Effect of naltrexone on oral consumption of concurrently available ethanol and cocaine in the rat.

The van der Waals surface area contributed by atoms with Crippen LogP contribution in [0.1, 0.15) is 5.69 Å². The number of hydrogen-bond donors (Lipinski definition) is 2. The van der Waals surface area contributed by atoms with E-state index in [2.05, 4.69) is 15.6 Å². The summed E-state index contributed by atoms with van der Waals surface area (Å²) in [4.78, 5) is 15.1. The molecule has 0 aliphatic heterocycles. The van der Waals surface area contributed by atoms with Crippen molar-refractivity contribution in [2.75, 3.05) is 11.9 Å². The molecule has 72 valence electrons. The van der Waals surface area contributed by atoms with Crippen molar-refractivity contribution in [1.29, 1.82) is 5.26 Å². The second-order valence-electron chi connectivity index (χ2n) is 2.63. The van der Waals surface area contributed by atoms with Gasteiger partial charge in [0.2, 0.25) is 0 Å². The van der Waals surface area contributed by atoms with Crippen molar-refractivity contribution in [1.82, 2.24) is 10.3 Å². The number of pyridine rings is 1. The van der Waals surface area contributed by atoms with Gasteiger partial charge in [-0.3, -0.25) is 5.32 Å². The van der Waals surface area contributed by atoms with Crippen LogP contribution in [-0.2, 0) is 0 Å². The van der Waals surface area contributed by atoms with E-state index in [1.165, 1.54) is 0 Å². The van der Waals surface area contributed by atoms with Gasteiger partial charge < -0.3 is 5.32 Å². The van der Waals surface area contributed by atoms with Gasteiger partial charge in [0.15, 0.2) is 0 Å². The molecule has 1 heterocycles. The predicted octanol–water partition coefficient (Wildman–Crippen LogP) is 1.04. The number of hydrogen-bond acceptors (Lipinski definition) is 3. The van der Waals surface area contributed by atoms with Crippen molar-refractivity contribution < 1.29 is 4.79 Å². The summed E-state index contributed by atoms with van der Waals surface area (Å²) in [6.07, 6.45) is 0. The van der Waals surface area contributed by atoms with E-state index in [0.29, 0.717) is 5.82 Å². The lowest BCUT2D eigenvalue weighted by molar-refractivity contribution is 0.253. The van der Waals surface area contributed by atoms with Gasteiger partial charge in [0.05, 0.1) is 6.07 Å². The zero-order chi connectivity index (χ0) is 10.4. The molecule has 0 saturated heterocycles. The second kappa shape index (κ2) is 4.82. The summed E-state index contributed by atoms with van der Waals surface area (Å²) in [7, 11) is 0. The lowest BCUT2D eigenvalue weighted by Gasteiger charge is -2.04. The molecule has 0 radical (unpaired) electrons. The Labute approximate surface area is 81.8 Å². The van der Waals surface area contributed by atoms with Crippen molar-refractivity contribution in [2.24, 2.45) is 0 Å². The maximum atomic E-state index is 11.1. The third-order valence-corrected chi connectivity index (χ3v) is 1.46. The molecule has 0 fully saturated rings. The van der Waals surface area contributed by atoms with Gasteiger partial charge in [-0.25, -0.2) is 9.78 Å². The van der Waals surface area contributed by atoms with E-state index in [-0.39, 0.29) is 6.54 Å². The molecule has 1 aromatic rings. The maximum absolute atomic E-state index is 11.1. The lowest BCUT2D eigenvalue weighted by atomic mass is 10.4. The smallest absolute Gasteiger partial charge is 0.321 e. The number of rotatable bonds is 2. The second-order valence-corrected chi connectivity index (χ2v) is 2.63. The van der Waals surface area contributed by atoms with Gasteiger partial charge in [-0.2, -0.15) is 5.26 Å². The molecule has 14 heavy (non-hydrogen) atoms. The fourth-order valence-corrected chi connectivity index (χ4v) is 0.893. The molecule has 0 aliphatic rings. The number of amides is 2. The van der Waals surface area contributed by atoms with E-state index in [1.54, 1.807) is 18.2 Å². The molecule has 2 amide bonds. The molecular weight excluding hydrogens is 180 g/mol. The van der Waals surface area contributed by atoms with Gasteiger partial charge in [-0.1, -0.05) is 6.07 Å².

Comorbid abuse of and dependency on multiple drugs is a common occurrence clinically. We have developed an animal model that provides rats with the opportunity to choose, through oral consumption, between concurrently available ethanol and cocaine with water also available. This provides the ability to screen for the effectiveness of potential pharmacotherapeutic agents on the baseline consumption of both drugs. We used this animal model to evaluate the effects of naltrexone, at doses of 0, 1.0, 3.0, and 10.0 mg/kg, on concurrent oral consumption of ethanol and cocaine solutions. Naltrexone at all doses significantly reduced both consumption of and preference for ethanol. Consumption of both cocaine and water was unaffected by naltrexone, supporting the suggestion that the effects of naltrexone were selective for ethanol. These findings support the suggestion that ethanol and cocaine act on different central reward pathways. The implications of these findings for the clinical use of naltrexone in populations with comorbid ethanol and cocaine abuse are discussed.